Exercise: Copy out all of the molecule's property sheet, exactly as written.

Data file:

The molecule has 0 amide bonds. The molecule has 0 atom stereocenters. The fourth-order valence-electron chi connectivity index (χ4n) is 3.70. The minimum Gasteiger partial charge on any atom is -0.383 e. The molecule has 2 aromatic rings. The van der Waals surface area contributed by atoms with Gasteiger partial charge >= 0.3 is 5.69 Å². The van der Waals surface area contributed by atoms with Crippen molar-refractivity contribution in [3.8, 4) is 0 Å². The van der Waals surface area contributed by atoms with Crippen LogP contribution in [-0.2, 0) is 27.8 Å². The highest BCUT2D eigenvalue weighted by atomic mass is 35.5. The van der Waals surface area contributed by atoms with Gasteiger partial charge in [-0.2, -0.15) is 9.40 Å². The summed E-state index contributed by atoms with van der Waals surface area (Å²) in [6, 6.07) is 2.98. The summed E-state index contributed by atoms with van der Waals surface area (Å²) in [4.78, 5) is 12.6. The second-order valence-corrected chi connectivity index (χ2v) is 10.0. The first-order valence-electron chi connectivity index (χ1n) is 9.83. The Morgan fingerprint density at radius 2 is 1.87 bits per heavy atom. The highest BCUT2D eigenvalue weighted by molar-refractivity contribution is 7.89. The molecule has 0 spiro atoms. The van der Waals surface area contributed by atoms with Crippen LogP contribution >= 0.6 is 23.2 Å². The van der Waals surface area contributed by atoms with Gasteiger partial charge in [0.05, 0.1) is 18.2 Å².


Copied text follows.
The molecule has 0 amide bonds. The molecule has 0 atom stereocenters. The fourth-order valence-electron chi connectivity index (χ4n) is 3.70. The minimum Gasteiger partial charge on any atom is -0.383 e. The molecule has 2 aromatic rings. The van der Waals surface area contributed by atoms with Gasteiger partial charge >= 0.3 is 5.69 Å². The van der Waals surface area contributed by atoms with Crippen molar-refractivity contribution in [3.8, 4) is 0 Å². The van der Waals surface area contributed by atoms with Crippen LogP contribution in [-0.2, 0) is 27.8 Å². The highest BCUT2D eigenvalue weighted by atomic mass is 35.5. The van der Waals surface area contributed by atoms with Gasteiger partial charge in [-0.2, -0.15) is 9.40 Å². The summed E-state index contributed by atoms with van der Waals surface area (Å²) in [6, 6.07) is 2.98. The summed E-state index contributed by atoms with van der Waals surface area (Å²) in [4.78, 5) is 12.6. The second-order valence-corrected chi connectivity index (χ2v) is 10.0. The first-order valence-electron chi connectivity index (χ1n) is 9.83. The Morgan fingerprint density at radius 2 is 1.87 bits per heavy atom. The highest BCUT2D eigenvalue weighted by molar-refractivity contribution is 7.89. The molecule has 0 spiro atoms. The van der Waals surface area contributed by atoms with Crippen LogP contribution >= 0.6 is 23.2 Å². The van der Waals surface area contributed by atoms with Gasteiger partial charge in [0.05, 0.1) is 18.2 Å².